Now, if Dealer assigns the contract to Assignee, Assignee stands in Dealer’s shoes, and Buyer could likewise deduct the $250 from payment to Assignee.
The “shoe rule” does not apply to two types of assignments.
Also, the waiver clause in the contract must have been presented in good faith, and if the assignee has actual notice of a defense that the buyer or lessee could raise, then the waiver is ineffective.
Moreover, in consumer transactions, the UCC’s rule is subject to state laws that protect consumers (people buying things used primarily for personal, family, or household purposes), and many states, by statute or court decision, have made waivers of defenses ineffective in such .
The assignor’s intention must be that the assignment is effective without need of any further action or any further manifestation of intention to make the assignment.
In other words, the assignor must intend and understand himself to be making the assignment then and there; he is not promising to make the assignment sometime in the future.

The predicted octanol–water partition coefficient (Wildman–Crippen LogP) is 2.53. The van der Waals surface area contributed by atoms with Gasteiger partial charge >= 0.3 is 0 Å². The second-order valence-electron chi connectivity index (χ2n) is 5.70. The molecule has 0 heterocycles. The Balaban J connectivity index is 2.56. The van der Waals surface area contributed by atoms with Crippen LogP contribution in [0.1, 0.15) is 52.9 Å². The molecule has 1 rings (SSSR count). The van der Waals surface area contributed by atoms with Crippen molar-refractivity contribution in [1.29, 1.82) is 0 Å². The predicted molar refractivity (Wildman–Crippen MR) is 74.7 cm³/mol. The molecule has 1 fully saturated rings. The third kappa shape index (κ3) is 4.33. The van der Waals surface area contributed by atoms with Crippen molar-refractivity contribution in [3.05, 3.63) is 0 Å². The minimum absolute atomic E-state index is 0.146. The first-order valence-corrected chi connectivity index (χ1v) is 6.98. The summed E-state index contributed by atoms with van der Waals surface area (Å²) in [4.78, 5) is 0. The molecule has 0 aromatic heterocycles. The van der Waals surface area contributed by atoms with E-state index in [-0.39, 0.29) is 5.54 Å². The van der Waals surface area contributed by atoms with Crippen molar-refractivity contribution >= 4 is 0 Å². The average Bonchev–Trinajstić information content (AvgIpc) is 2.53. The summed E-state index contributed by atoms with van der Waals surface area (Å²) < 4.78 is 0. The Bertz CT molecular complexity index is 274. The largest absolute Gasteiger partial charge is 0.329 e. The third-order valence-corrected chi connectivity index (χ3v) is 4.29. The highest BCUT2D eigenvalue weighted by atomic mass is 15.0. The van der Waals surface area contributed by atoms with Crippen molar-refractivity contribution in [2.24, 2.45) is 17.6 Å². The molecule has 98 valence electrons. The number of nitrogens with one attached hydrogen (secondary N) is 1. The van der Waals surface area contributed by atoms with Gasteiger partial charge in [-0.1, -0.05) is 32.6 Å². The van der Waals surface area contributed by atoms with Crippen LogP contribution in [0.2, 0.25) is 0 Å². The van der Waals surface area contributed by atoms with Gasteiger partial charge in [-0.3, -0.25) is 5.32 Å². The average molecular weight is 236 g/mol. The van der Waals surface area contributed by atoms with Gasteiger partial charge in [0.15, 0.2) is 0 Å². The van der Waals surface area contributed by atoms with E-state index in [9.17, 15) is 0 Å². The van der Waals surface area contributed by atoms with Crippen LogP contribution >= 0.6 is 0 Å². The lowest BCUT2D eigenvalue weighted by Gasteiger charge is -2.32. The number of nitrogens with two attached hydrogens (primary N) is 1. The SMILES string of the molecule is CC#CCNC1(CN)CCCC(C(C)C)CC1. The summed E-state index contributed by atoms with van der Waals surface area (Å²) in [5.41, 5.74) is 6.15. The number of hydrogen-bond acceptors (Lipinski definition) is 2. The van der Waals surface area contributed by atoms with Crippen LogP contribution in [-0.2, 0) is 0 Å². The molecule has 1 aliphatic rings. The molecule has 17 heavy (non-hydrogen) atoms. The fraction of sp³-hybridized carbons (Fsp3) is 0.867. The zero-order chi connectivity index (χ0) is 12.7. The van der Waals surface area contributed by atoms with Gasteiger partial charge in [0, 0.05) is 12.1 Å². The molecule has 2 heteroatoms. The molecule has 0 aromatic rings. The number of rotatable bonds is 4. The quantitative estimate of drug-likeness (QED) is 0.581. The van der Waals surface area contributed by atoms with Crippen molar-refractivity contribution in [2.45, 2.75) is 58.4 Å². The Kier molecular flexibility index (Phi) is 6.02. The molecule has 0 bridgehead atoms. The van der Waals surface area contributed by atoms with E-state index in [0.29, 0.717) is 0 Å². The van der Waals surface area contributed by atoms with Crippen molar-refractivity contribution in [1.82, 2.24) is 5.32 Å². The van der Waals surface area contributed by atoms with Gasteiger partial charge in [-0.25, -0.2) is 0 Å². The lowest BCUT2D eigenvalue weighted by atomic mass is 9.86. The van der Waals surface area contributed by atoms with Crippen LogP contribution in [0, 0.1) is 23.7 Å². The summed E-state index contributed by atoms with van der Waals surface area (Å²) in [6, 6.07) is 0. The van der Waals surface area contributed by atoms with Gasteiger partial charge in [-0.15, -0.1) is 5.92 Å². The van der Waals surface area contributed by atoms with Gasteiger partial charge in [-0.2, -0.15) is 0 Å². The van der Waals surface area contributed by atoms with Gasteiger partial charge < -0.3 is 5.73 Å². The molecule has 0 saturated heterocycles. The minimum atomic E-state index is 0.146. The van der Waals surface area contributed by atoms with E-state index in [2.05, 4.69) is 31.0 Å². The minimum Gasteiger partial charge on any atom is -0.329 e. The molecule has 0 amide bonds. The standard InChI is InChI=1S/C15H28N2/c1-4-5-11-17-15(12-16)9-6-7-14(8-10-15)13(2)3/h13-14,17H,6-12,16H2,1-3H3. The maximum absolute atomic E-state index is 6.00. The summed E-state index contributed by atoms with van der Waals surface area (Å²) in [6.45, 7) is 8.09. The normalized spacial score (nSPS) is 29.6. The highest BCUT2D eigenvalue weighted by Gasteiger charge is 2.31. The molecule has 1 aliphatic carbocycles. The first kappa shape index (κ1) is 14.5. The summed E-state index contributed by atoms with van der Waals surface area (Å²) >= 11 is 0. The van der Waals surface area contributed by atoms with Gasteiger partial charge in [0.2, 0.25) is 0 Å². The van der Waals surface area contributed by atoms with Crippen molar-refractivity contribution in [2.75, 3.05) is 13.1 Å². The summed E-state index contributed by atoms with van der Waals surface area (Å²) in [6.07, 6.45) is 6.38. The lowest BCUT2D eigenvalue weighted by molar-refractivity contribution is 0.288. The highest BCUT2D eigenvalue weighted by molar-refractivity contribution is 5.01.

Federal Trade Commission regulations also affect the ability of many sellers to pass on rights to assignees free of defenses that buyers could raise against them.
Because of these various limitations on the holder in due course and on waivers, the “shoe rule” will not govern in consumer transactions and, if there are real defenses or the assignee does not act in good faith, in business transactions as well.
When an assignment has the effect of materially changing the duties that the obligor must perform, it is ineffective.
Changing the party to whom the obligor must make a payment is not a material change of duty that will defeat an assignment, since that, of course, is the purpose behind most assignments.